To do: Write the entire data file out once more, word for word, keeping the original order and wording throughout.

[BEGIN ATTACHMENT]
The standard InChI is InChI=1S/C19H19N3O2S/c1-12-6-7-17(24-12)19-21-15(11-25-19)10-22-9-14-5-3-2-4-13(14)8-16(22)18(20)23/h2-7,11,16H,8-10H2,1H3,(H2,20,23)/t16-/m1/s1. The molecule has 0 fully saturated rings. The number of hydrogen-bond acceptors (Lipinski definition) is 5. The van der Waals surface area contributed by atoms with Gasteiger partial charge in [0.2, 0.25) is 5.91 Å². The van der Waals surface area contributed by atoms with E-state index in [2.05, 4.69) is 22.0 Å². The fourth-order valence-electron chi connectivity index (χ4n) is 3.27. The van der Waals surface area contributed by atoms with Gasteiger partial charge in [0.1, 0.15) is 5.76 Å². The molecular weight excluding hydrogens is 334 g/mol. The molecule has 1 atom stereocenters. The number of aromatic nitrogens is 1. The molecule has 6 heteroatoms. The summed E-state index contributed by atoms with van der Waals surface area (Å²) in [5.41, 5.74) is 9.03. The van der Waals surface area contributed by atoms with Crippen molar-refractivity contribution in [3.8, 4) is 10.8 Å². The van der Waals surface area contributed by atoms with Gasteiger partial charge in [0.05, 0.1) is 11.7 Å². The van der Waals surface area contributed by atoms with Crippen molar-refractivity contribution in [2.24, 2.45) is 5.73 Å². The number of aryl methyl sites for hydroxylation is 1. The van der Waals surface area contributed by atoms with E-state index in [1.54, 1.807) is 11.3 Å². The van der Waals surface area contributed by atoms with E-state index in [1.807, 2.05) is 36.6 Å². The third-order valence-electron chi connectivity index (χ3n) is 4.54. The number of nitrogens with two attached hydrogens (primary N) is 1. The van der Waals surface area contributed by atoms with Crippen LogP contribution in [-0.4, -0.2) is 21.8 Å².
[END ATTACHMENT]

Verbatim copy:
The standard InChI is InChI=1S/C19H19N3O2S/c1-12-6-7-17(24-12)19-21-15(11-25-19)10-22-9-14-5-3-2-4-13(14)8-16(22)18(20)23/h2-7,11,16H,8-10H2,1H3,(H2,20,23)/t16-/m1/s1. The molecule has 0 fully saturated rings. The number of hydrogen-bond acceptors (Lipinski definition) is 5. The van der Waals surface area contributed by atoms with Gasteiger partial charge in [0.2, 0.25) is 5.91 Å². The van der Waals surface area contributed by atoms with E-state index in [2.05, 4.69) is 22.0 Å². The fourth-order valence-electron chi connectivity index (χ4n) is 3.27. The van der Waals surface area contributed by atoms with Gasteiger partial charge in [0.1, 0.15) is 5.76 Å². The molecular weight excluding hydrogens is 334 g/mol. The molecule has 1 atom stereocenters. The number of aromatic nitrogens is 1. The molecule has 6 heteroatoms. The summed E-state index contributed by atoms with van der Waals surface area (Å²) in [5.41, 5.74) is 9.03. The van der Waals surface area contributed by atoms with Crippen molar-refractivity contribution in [3.8, 4) is 10.8 Å². The van der Waals surface area contributed by atoms with Gasteiger partial charge in [0.05, 0.1) is 11.7 Å². The van der Waals surface area contributed by atoms with Crippen molar-refractivity contribution in [2.24, 2.45) is 5.73 Å². The number of aryl methyl sites for hydroxylation is 1. The van der Waals surface area contributed by atoms with E-state index in [1.54, 1.807) is 11.3 Å². The van der Waals surface area contributed by atoms with E-state index in [1.807, 2.05) is 36.6 Å². The third-order valence-electron chi connectivity index (χ3n) is 4.54. The number of nitrogens with two attached hydrogens (primary N) is 1. The van der Waals surface area contributed by atoms with Crippen LogP contribution in [-0.4, -0.2) is 21.8 Å².